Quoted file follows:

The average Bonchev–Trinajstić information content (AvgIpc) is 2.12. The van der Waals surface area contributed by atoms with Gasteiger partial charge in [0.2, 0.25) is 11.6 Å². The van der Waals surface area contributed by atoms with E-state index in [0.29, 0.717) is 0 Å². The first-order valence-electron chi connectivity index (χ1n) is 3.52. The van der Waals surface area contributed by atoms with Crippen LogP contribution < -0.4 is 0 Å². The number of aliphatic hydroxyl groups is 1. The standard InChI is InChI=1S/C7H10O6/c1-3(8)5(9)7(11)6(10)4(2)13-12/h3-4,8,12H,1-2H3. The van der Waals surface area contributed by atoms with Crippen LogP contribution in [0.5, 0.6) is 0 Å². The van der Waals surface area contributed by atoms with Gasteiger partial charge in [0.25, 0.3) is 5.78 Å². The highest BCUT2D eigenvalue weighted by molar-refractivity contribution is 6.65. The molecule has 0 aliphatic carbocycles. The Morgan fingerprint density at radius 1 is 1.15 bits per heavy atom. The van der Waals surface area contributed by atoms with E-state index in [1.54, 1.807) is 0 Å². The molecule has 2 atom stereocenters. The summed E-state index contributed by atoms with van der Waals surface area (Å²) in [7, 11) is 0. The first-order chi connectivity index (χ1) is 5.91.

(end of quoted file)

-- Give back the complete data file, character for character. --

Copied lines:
The average Bonchev–Trinajstić information content (AvgIpc) is 2.12. The van der Waals surface area contributed by atoms with Gasteiger partial charge in [0.2, 0.25) is 11.6 Å². The van der Waals surface area contributed by atoms with E-state index in [0.29, 0.717) is 0 Å². The first-order valence-electron chi connectivity index (χ1n) is 3.52. The van der Waals surface area contributed by atoms with Crippen LogP contribution < -0.4 is 0 Å². The number of aliphatic hydroxyl groups is 1. The standard InChI is InChI=1S/C7H10O6/c1-3(8)5(9)7(11)6(10)4(2)13-12/h3-4,8,12H,1-2H3. The van der Waals surface area contributed by atoms with Crippen LogP contribution in [0.5, 0.6) is 0 Å². The van der Waals surface area contributed by atoms with Gasteiger partial charge in [0.25, 0.3) is 5.78 Å². The highest BCUT2D eigenvalue weighted by molar-refractivity contribution is 6.65. The molecule has 0 aliphatic carbocycles. The Morgan fingerprint density at radius 1 is 1.15 bits per heavy atom. The van der Waals surface area contributed by atoms with E-state index in [1.54, 1.807) is 0 Å². The molecule has 2 atom stereocenters. The summed E-state index contributed by atoms with van der Waals surface area (Å²) in [7, 11) is 0. The first-order chi connectivity index (χ1) is 5.91.